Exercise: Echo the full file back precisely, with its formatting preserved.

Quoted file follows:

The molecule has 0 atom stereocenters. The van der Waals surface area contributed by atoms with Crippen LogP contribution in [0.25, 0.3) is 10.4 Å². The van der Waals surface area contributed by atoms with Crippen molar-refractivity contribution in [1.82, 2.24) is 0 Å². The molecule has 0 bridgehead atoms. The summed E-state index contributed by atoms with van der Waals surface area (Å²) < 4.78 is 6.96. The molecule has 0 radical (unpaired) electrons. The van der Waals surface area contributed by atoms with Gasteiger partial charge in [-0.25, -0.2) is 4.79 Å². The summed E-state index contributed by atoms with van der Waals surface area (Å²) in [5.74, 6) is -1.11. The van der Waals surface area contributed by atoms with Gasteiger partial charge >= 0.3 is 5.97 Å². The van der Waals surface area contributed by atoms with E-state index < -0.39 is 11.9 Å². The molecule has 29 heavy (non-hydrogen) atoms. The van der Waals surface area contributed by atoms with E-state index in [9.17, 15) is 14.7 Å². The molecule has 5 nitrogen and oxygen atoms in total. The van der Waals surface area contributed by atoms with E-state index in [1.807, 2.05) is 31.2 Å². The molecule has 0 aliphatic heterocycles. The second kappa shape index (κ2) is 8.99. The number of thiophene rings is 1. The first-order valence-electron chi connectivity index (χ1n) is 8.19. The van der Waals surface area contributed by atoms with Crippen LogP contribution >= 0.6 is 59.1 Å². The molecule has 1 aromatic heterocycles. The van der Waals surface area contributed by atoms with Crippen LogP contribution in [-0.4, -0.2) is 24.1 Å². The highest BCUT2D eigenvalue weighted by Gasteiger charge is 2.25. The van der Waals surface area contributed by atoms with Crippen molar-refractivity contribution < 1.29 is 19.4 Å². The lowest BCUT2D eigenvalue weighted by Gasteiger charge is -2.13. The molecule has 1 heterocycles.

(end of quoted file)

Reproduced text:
The molecule has 0 atom stereocenters. The van der Waals surface area contributed by atoms with Crippen LogP contribution in [0.25, 0.3) is 10.4 Å². The van der Waals surface area contributed by atoms with Crippen molar-refractivity contribution in [1.82, 2.24) is 0 Å². The molecule has 0 bridgehead atoms. The summed E-state index contributed by atoms with van der Waals surface area (Å²) < 4.78 is 6.96. The molecule has 0 radical (unpaired) electrons. The van der Waals surface area contributed by atoms with Gasteiger partial charge in [-0.25, -0.2) is 4.79 Å². The summed E-state index contributed by atoms with van der Waals surface area (Å²) in [5.74, 6) is -1.11. The van der Waals surface area contributed by atoms with Gasteiger partial charge >= 0.3 is 5.97 Å². The van der Waals surface area contributed by atoms with E-state index < -0.39 is 11.9 Å². The molecule has 29 heavy (non-hydrogen) atoms. The van der Waals surface area contributed by atoms with E-state index in [9.17, 15) is 14.7 Å². The molecule has 5 nitrogen and oxygen atoms in total. The van der Waals surface area contributed by atoms with E-state index in [1.807, 2.05) is 31.2 Å². The molecule has 0 aliphatic heterocycles. The second kappa shape index (κ2) is 8.99. The number of thiophene rings is 1. The first-order valence-electron chi connectivity index (χ1n) is 8.19. The van der Waals surface area contributed by atoms with Crippen LogP contribution >= 0.6 is 59.1 Å². The molecule has 1 aromatic heterocycles. The van der Waals surface area contributed by atoms with Crippen LogP contribution in [-0.4, -0.2) is 24.1 Å². The highest BCUT2D eigenvalue weighted by Gasteiger charge is 2.25. The van der Waals surface area contributed by atoms with Crippen molar-refractivity contribution < 1.29 is 19.4 Å². The lowest BCUT2D eigenvalue weighted by Gasteiger charge is -2.13. The molecule has 1 heterocycles.